Traditional German Potato salad

Here is a recipe that I had in mind, but forgot to post.  I am leaving out the meatie bits or putting them on the side to make this a vegan dish.
By: Aysha Schurman
The majority of basic potato salad recipes take after one classic dish, German potato salad. This traditional red skin potato salad includes onion, bacon, vinegar and a little mustard seed. There is no limit to the variations possible on this classic recipe, making it a popular side at picnics or potlucks.
Traditional German Potato Salad Recipe
Ingredients You Will Need:
2 pounds red potatoes
½ cup cooked and crumbled bacon (about 10 large slices)
½ cup diced onion
½ cup cider vinegar
3 tablespoons water
1 tablespoon sugar
1 teaspoon salt
½ teaspoon ground black pepper
1 tablespoon mustard seed
1 tablespoon parsley
Place potatoes in a large saucepan, and cover with water. Place pan over high heat, and bring to a boil. Reduce heat, and simmer potatoes for 30 minutes. Drain water from pan, and let potatoes cool. Peel and thinly slice potatoes. Place potatoes in a large mixing bowl, and set aside.
Cook bacon in a large skillet until crisp, and crumble into potatoes. Add onions to skillet with bacon fat, and sauté over medium heat for 3 minutes. Remove onions from skillet, and place in a medium mixing bowl. Add vinegar, water, sugar, salt, pepper, mustard seed and parsley to bowl. Mix well. Pour mixture into potatoes. Mix well and serve.

Final menu and agenda of planned dishes for July 17th

Green Potato soup: this might actually get done the night before so I have a dish stashed away.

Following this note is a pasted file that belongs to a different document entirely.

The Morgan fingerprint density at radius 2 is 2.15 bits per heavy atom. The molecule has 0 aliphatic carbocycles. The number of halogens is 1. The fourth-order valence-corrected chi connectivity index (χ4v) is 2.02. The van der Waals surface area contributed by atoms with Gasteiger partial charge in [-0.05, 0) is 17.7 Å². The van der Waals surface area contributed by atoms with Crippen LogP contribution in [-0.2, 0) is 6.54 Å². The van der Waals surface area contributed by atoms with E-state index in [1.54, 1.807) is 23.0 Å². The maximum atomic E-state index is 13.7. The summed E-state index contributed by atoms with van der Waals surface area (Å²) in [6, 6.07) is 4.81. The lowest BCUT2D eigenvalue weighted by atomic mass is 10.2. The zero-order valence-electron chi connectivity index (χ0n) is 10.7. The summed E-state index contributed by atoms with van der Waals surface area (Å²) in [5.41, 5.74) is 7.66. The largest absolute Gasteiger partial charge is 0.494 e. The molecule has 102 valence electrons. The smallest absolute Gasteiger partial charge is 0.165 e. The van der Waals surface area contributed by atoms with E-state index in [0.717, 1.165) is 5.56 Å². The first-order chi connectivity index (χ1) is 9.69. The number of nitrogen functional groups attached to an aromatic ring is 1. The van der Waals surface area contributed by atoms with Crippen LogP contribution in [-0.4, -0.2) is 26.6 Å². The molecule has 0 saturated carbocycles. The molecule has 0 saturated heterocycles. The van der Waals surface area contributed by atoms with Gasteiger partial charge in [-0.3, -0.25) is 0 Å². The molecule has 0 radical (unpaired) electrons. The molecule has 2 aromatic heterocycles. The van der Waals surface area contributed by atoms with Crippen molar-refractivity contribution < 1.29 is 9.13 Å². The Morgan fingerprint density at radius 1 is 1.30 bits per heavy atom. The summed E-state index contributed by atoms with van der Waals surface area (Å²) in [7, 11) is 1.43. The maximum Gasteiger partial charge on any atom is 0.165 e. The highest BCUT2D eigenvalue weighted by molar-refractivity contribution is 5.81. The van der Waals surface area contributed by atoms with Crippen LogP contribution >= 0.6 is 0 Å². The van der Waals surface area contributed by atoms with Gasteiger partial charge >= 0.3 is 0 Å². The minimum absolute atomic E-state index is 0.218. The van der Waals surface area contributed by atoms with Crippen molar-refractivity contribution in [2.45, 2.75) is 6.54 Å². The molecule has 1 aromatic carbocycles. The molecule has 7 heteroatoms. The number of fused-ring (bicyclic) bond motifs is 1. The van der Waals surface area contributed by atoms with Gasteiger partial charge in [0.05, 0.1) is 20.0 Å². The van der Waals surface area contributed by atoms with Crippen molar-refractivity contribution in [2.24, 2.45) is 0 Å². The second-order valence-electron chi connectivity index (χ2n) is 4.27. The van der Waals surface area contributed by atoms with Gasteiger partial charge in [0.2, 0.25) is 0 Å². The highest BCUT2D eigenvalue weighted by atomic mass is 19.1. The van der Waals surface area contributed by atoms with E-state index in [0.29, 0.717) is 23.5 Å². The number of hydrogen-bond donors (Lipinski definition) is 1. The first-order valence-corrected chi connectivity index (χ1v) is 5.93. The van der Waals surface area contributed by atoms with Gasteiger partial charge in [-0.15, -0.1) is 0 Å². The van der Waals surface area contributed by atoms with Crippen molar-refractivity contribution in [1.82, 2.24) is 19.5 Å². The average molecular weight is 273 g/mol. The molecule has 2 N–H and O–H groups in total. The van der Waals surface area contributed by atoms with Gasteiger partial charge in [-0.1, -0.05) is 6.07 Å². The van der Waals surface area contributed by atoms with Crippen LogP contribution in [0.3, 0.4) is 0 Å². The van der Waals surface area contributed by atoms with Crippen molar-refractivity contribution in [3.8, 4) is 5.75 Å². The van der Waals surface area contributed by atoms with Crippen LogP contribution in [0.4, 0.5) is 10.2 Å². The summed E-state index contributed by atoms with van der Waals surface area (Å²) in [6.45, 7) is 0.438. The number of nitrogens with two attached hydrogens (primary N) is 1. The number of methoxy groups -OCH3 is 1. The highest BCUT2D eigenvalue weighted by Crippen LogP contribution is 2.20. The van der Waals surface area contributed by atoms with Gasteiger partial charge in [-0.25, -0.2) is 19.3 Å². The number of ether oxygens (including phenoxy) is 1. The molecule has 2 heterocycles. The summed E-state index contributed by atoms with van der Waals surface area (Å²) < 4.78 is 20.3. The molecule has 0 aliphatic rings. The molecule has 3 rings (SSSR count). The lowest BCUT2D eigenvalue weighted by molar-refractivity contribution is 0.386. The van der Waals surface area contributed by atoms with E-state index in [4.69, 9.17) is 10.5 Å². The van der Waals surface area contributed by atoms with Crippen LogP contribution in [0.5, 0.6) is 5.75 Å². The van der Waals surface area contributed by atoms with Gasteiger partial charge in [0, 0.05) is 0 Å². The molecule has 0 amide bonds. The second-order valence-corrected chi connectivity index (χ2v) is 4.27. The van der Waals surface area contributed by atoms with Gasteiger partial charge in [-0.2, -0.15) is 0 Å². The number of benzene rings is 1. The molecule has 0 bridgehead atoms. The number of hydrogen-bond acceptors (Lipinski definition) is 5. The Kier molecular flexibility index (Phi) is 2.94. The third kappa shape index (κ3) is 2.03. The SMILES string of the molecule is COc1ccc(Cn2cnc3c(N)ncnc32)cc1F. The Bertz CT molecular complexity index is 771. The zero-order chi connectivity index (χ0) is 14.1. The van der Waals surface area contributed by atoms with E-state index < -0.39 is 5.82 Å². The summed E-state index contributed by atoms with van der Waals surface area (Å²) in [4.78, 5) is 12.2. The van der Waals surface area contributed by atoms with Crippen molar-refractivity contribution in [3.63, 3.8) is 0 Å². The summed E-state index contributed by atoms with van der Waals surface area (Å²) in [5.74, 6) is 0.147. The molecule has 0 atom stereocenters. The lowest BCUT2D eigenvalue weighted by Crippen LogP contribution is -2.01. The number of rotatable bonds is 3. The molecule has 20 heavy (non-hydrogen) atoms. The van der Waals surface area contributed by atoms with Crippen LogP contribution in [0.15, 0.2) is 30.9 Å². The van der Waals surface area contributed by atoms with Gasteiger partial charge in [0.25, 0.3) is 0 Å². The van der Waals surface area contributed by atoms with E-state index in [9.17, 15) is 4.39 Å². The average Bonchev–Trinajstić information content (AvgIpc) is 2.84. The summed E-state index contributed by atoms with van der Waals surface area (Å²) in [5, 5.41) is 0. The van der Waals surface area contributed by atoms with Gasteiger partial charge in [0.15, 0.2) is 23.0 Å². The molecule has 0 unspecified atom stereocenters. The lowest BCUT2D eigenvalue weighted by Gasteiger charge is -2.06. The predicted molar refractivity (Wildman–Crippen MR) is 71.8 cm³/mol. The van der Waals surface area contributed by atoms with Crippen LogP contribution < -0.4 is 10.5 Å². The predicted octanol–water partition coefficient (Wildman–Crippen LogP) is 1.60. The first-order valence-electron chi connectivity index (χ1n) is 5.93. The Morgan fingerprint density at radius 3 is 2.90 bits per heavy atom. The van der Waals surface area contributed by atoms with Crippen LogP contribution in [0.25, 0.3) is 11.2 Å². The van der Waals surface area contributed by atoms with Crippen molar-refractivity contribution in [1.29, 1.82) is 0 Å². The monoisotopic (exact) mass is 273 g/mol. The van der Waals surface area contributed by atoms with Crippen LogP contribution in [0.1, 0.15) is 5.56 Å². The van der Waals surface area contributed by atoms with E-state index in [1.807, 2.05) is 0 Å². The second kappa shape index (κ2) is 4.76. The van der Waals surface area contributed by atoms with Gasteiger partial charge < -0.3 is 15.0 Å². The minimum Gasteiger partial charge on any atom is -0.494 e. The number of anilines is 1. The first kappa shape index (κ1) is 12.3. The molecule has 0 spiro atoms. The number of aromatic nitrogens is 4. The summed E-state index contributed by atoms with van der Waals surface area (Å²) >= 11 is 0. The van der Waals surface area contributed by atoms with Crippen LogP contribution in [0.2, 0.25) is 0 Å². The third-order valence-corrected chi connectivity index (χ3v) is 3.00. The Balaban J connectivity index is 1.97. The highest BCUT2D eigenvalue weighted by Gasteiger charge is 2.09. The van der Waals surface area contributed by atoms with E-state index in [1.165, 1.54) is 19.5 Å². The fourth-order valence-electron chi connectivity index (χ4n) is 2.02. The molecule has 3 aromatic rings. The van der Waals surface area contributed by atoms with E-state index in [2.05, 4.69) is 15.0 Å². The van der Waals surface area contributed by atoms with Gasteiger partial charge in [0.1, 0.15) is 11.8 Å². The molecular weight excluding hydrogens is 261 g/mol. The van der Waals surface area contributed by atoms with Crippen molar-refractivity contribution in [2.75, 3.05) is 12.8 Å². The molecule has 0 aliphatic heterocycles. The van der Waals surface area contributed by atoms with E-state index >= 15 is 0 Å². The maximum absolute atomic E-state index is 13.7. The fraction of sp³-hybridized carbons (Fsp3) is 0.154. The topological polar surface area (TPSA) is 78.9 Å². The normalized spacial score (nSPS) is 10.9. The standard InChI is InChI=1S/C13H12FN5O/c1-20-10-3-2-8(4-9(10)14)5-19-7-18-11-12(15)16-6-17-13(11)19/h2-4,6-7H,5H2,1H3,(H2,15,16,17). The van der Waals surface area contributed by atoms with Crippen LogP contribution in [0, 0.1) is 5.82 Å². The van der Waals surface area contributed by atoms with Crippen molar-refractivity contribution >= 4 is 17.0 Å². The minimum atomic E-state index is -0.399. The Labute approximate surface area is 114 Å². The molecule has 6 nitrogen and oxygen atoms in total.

Starters for those brave enough to come early.
Donuts:  Not German, but promised to Christy to lure her and Thom up to Minneapolis.  Plus I may need the sugar rush to get me through grinding 20 lbs of pork shoulder.

Sausage making: Planned on making 10 lbs of bratwurst and 5 lbs each of Italian and Polish sausage.  These is the part I am nervous about.  I have absolutely no idea how long this will take, and if it takes forever, it will throw the whole day out of whack.

Start Rue Bread

Next comes pretzels for Bob and the other folks who get there in the afternoon.  I’ve got the German style mustard seeping as I write this.  It will go into a jar tomorrow to age for a couple of days before we bust it out for pretzels and sausage.

Check the sauerkraut to see if its edible.  Set some aside for general use and make a traditional side dish with caraway and apples.

Karotten in Bier

Serve the main course, hopefully between 5 and 6 sausage making willing.

Assuming that I’m not dead on my feet.  Peanut butter cookies, also not German, but another bribe to get some shy guests into the house.

Along the way, we’ll have the typical assortment of afternoon munchies, vegetables, crackers, cheese, humus, sausage, etc.  Finally, the first batch of mead that I started based on the recipe that Colin shared; Ancient Orange Cinnamon & Clove Mead has been aging for 8 months.  I think I crack a bottle for a taste test and if it isn’t awful, it might get passed around.